Sunday, April 28, 2013

Sports Books for Kids

I have decided to pursue a sports theme this week.  Perhaps it is because I am feeling guilty that I did all girl books last week.  Perhaps it is because my son is in the middle of tennis season and I am hoping that he will decide to work hard on his sport because he loves it and not because his parents force him to play.  Too much information?

Well whatever the reason, this week it is all sports all the time.  From baseball to soccer to a book that covers every sport a guy could want, let the reading begin!

You can also check out more sports books I have reviewed at the following links: The Best Baseball Books Your Kids Haven't Read, and Balls, Bats and Boys.

Title:          Guys Read The Sports Pages

Edited By: Jon Scieszka

Target:       Grades 5-8

Series:        Yes, there are other topics in the Guys Read series including Humor and Thrills.

What this book is about:
This book is a set of ten short stories written by a variety of authors.  The overlying theme of each essay is sports.  The sports profiled include baseball, football, track, hockey, and basketball.

Why I love this book:
First off I love the format of ten short stories.  I think it provides a great reading experience for boys.  Many times older boys are reluctant readers or they don’t have the time to devote to a full novel.  The smaller stories mean that they can pick the book up and finish a narrative in one day, or if they don’t like one of the stories, they can just skip it.

I also enjoy so many of the authors who are featured.  Dan Gutman is a favorite of mine, and his story was the first and probably my favorite of the ten.  It focuses on the crazy rituals fans have in baseball.  One of the stories is an interview with hockey player Dustin Brown.  Hearing his journey to the NHL was really eye opening.  He talked about his failures, his hard work and what it took to make it as a professional hockey player.

I have to admit that not all the stories are created equal.  A few in the middle didn’t resonate for me.  The story of James Brown’s college recruiting will probably not be a page turner for most kids.  The track and field piece was a bit underdeveloped and the abuse suffered by the boy in the Meat Grinder story was a little dark, but other than that, most of the pieces were funny and thought provoking.

Who this book is for:
This book is intended and written for boys, and I think it does a good job of providing a variety of reading experiences for them in one book.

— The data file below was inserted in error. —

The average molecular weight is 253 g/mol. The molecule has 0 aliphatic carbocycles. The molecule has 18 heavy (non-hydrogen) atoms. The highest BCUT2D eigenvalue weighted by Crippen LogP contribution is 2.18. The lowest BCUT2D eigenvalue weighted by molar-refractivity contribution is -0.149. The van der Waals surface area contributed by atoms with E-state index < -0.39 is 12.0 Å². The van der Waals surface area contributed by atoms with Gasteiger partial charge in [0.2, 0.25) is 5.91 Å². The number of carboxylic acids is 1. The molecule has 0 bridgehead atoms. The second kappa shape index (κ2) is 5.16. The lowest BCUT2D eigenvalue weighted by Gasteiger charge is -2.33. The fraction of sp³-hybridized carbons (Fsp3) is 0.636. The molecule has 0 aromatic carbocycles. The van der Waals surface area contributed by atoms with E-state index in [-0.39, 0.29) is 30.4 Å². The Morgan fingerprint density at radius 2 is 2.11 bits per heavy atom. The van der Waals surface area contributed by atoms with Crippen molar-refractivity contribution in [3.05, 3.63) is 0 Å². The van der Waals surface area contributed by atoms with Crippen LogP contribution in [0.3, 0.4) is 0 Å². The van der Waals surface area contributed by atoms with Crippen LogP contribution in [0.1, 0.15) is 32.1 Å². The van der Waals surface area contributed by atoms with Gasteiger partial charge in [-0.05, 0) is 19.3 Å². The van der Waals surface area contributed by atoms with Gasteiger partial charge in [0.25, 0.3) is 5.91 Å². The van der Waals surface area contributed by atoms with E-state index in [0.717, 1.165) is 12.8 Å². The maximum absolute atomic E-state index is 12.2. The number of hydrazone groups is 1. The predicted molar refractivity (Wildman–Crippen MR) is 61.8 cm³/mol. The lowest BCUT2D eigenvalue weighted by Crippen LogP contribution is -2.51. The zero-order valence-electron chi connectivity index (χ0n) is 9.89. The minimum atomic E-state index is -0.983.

Final thoughts:
The US Department of Education reading tests for the last 30 years show boys scoring worse than girls in every age group, every year - so bringing home books that encourage our boys to read is so important.

To purchase this book, click on the following link to connect to Amazon: Guys Read: The Sports Pages  A portion of each purchase goes to support this blog.

Title:       Plunked

Author:   Michael Northrop

Target:    Grades 4-6

Series:     No

What this book is about:
Jack loves baseball, it is what defines him.  When he wins the coveted starting position in left field in his last year in the Little League Majors, he knows this will be a great season.  However, a routine at bat leads to Jack being hit in the face by a wild pitch.  With his confidence shaken, he is not longer worried about keeping his starting position, but about whether or not he should be playing baseball at all.

Why I love this book:
I really liked Jack.  His voice felt real.  My son got hit in the hand by a pitch several years ago, and I remember how we had to build his confidence back, so this story especially rang true for me.  Northrop sneaks some humor into the book as well.  While I wouldn’t call it laugh out loud funny, there were parts that certainly put a smile on my face, and places were the book did not take itself too seriously!  A good thing. 

I think for boys, Jack’s confidence and concerns will ring true and that the book will speak to them.

Who this book is for:
You do have to know a little about baseball to get the most out of this book, but for boys who like sports, this book will be a good fit.

Final thoughts:
The mental aspect of sports can be just as important, if not more, than the physical game.

To purchase this book, click on the following link to connect to Amazon: Plunked  A portion of each purchase goes to support this blog.

Title:       Beyond Lucky

Author:   Sarah Aronson

Target:    Grades 5-8

Series:      No

What this book is about:
Ari Fish loves soccer.  Ari Fish is extremely superstitious.  When he finds a Wayne Timco soccer card, the greatest soccer goalie to come out of Ari’s home town, he knows that luck is on his side.  Still, problems with his best friend, having a girl join their soccer team and figuring out the true value of teamwork are at the heart of this book.

Why I love this book:
Alert, the first chapter is not so good, but once you get past that, this book absolutely sucks you in so stick with it!  By the fourth chapter I did not want to put the book down.  Ari is such a likable character who works hard, doubts himself and struggles with doing the right thing.  I was totally caught up in the soccer games and the mystery left me guessing until the end.  

Who this book is for:
The soccer games were well written, so I would recommend it for kids who play, they will be able to relate to the game situations.  However, it is easy to get caught up in the story, and many of the issues of being on a team are relevant no matter what sport your child plays.

Final thoughts:
It’s a keeper (a little soccer humor for you goalies out there!)

To purchase this book, click on the following link to connect to Amazon: Beyond Lucky  A portion of each purchase goes to support this blog.

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